Rather than scold Beukelaer off the stage, however, Cowell instead asked him to sing another song, during which he and fellow judge Randy Jackson made little attempt to hide their laughter. Let’s give Cowell and Jackson the benefit of the doubt and say they allowed Beukelaer to sing again in order to milk the joke (they’ve got enough to answer for with the singers they praise). But to focus on the humor inherent to bad singing is to miss AIs unique appeal (America’s Funniest Home Videos has featured such warblers for years, after all, and it’s a staple of the sitcom as well): namely, the moment when a deluded auditioner’s dream of fame and fortune is shattered before an audience—which is why, after Beukelaer finished his second song, Ryan Seacrest asked him over and over again how he was going to cope with the news that everything he’d pinned his hopes on was now gone. Indeed, after learning how much viewers enjoyed watching people receive these rudest of awakenings, producers added nearly a dozen audition episodes to capitalize on the spectacle.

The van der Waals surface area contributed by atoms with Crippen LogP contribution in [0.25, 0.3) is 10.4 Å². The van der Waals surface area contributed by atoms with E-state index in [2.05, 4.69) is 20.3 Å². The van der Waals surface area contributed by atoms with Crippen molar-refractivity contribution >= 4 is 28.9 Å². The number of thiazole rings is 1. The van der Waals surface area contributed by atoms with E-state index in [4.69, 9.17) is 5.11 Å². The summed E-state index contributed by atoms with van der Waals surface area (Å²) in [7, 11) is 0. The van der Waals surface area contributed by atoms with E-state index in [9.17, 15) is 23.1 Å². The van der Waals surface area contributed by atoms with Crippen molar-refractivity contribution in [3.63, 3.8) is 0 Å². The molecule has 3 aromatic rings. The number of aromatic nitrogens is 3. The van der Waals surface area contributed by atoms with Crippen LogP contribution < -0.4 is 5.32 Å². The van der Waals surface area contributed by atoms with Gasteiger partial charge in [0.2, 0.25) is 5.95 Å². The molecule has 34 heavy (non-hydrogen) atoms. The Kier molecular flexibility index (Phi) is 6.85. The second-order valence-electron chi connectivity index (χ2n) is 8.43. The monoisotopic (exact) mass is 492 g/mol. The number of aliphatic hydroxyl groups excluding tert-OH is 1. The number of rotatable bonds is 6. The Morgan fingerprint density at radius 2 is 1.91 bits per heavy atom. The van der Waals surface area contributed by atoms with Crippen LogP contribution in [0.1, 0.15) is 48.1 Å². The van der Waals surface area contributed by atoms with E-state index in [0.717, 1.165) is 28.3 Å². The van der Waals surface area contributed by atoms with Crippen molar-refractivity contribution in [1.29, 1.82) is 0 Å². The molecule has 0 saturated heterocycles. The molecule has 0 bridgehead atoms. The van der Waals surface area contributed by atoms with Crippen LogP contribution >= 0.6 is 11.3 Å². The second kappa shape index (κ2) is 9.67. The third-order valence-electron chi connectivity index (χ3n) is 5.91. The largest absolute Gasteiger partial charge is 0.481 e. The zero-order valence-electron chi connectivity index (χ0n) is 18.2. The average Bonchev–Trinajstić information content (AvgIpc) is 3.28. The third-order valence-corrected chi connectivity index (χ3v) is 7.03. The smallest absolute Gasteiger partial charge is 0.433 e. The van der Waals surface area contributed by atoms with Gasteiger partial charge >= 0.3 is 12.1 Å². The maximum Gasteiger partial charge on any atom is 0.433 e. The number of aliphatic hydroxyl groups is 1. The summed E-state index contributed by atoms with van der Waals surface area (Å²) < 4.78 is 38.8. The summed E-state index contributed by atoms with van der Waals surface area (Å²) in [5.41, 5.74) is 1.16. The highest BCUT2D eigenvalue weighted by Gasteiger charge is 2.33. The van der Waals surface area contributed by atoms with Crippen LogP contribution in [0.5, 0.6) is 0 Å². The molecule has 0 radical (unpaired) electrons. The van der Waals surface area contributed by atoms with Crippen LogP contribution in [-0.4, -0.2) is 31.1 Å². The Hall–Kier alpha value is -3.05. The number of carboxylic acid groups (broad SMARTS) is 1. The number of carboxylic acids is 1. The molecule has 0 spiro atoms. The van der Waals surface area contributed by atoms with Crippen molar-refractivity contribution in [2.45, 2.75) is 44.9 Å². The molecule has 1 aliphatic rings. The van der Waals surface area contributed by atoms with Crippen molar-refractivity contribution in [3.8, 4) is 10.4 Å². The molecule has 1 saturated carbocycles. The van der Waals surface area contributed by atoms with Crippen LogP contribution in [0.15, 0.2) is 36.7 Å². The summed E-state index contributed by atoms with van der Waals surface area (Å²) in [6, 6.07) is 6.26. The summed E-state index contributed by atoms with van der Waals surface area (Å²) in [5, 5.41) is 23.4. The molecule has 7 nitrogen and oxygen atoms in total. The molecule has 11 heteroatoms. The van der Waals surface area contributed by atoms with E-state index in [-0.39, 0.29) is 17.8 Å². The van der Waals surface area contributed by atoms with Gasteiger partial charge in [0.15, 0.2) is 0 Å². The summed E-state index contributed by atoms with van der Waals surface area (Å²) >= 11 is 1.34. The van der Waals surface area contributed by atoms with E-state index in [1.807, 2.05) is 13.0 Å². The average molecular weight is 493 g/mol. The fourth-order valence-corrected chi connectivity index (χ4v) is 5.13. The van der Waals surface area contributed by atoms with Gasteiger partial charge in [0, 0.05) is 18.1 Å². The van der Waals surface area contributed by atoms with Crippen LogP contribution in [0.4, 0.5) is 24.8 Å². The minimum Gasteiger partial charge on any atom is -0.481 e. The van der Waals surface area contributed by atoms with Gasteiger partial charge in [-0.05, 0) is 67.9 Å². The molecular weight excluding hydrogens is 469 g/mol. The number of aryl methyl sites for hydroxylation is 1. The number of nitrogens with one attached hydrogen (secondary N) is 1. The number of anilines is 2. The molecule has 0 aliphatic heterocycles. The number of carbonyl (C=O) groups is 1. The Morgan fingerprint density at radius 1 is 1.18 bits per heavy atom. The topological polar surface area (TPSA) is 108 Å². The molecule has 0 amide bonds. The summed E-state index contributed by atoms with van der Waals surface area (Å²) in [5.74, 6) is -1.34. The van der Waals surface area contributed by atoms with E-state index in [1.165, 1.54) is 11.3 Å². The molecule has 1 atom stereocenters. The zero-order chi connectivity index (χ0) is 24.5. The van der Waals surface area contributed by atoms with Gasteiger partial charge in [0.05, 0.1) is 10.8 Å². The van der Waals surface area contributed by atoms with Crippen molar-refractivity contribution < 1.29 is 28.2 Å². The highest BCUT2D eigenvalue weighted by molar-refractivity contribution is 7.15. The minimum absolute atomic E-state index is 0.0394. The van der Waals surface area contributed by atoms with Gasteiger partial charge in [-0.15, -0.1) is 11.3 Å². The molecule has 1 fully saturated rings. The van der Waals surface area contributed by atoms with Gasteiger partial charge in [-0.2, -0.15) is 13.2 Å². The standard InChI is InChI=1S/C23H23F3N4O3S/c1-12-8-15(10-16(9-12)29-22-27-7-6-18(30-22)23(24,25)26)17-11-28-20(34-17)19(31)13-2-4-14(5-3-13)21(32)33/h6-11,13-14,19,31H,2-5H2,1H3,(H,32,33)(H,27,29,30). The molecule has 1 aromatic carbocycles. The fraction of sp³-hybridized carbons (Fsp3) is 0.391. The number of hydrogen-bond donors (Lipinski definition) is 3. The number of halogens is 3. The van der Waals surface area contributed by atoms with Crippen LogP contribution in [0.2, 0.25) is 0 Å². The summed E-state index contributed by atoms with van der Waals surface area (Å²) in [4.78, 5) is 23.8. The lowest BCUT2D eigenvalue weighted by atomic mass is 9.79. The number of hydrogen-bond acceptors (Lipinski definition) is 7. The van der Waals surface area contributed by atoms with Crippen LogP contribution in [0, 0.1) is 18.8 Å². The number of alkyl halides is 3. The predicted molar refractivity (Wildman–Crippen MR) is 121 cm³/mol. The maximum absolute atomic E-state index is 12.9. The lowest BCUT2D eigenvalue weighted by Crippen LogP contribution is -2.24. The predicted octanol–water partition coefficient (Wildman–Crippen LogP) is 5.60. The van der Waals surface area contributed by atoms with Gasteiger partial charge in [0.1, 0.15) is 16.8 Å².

But whereas most reality contests get nastier as they progress, AI takes a different turn: it gets nicer. The bad singers depart, the good singers begin to build a connection with the audience, and even with each other; the victors seem genuinely remorseful when one of the AI “family” is voted off each week. The last three months of American Idol are less a singing contest than a kind of litmus test of American tastes—not so much in music, since the finalists (and their singing styles) have been selected by the judges, but in people. Perhaps the first thing one notices is that all five of the show’s winners (and four runners-up) have come from the South, and from middle- or working-class backgrounds as well. Trailer homes and churches, rusted-out cars and blue Wal-Mart vests feature prominently on bio reels, further proof (as if W. weren’t enough) that anyone who uses a southern accent to invoke the tropes of southern charm and simplicity will have that claim taken at face value. On the one hand, there’s the inspiring story of season three’s winner, Fantasia Barrino, just nineteen at the time, and the single parent of a two-and-a-half-year-old daughter. During the audition process, the self-described “baby mama” declared: “My lips are big but my talent is bigger,” a statement that practically became the season’s catchphrase, only to reveal in her memoir Life Is Not a Fairy Tale that she draws a picture of those famous lips in lieu of an autograph because she is a “functionin’ illiterate” who has to have lyrics read or sung to her so she can memorize them. On the other, there’s Kellie Pickler, also nineteen, whose pronunciation of the words “sal-mon” and “cal-a-MAR-i,” which grew broader in every iteration, became the running gag of season five. Naiveté? Or just playing dumb? It’s hard to say, just as many were left scratching their heads by Pickler’s apparently earnest rendition of Bobbie Gentry’s “Fancy,” a song about a mother who whores out her “white trash” daughter so the latter can have a better life. If, as Dr. Piper suggests, the appeal of this kind of innocence is in fact a reaction to September 11, it would seem to have less to do with a return to “traditional values” than with the quintessentially American belief in the moral purity of ignorance (of which, sadly, our president is again the most apt example).